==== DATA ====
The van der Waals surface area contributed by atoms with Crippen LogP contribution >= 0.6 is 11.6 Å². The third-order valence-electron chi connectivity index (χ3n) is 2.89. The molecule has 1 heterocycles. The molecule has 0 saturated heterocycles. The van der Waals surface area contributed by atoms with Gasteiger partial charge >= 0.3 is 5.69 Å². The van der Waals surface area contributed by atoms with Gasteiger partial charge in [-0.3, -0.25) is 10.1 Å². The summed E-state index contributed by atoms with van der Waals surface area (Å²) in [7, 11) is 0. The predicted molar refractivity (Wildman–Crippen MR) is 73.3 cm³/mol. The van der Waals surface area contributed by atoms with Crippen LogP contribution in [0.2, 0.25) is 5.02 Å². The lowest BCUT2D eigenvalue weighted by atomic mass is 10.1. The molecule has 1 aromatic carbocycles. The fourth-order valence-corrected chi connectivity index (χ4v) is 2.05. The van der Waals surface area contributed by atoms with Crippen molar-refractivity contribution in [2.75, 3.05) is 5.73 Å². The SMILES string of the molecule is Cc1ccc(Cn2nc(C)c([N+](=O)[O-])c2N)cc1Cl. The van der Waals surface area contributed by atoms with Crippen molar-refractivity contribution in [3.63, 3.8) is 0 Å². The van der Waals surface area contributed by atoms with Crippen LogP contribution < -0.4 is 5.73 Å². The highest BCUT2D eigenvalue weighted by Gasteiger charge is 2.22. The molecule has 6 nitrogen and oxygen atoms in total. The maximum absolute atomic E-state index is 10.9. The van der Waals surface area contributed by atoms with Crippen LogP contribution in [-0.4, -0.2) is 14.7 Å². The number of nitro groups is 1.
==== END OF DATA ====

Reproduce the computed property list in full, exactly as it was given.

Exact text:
The van der Waals surface area contributed by atoms with Crippen LogP contribution >= 0.6 is 11.6 Å². The third-order valence-electron chi connectivity index (χ3n) is 2.89. The molecule has 1 heterocycles. The molecule has 0 saturated heterocycles. The van der Waals surface area contributed by atoms with Gasteiger partial charge >= 0.3 is 5.69 Å². The van der Waals surface area contributed by atoms with Gasteiger partial charge in [-0.3, -0.25) is 10.1 Å². The summed E-state index contributed by atoms with van der Waals surface area (Å²) in [7, 11) is 0. The predicted molar refractivity (Wildman–Crippen MR) is 73.3 cm³/mol. The van der Waals surface area contributed by atoms with Crippen LogP contribution in [0.2, 0.25) is 5.02 Å². The lowest BCUT2D eigenvalue weighted by atomic mass is 10.1. The molecule has 1 aromatic carbocycles. The fourth-order valence-corrected chi connectivity index (χ4v) is 2.05. The van der Waals surface area contributed by atoms with Crippen molar-refractivity contribution in [2.75, 3.05) is 5.73 Å². The SMILES string of the molecule is Cc1ccc(Cn2nc(C)c([N+](=O)[O-])c2N)cc1Cl. The van der Waals surface area contributed by atoms with Crippen molar-refractivity contribution in [3.63, 3.8) is 0 Å². The van der Waals surface area contributed by atoms with Crippen LogP contribution < -0.4 is 5.73 Å². The highest BCUT2D eigenvalue weighted by Gasteiger charge is 2.22. The molecule has 6 nitrogen and oxygen atoms in total. The maximum absolute atomic E-state index is 10.9. The van der Waals surface area contributed by atoms with Crippen LogP contribution in [-0.4, -0.2) is 14.7 Å². The number of nitro groups is 1.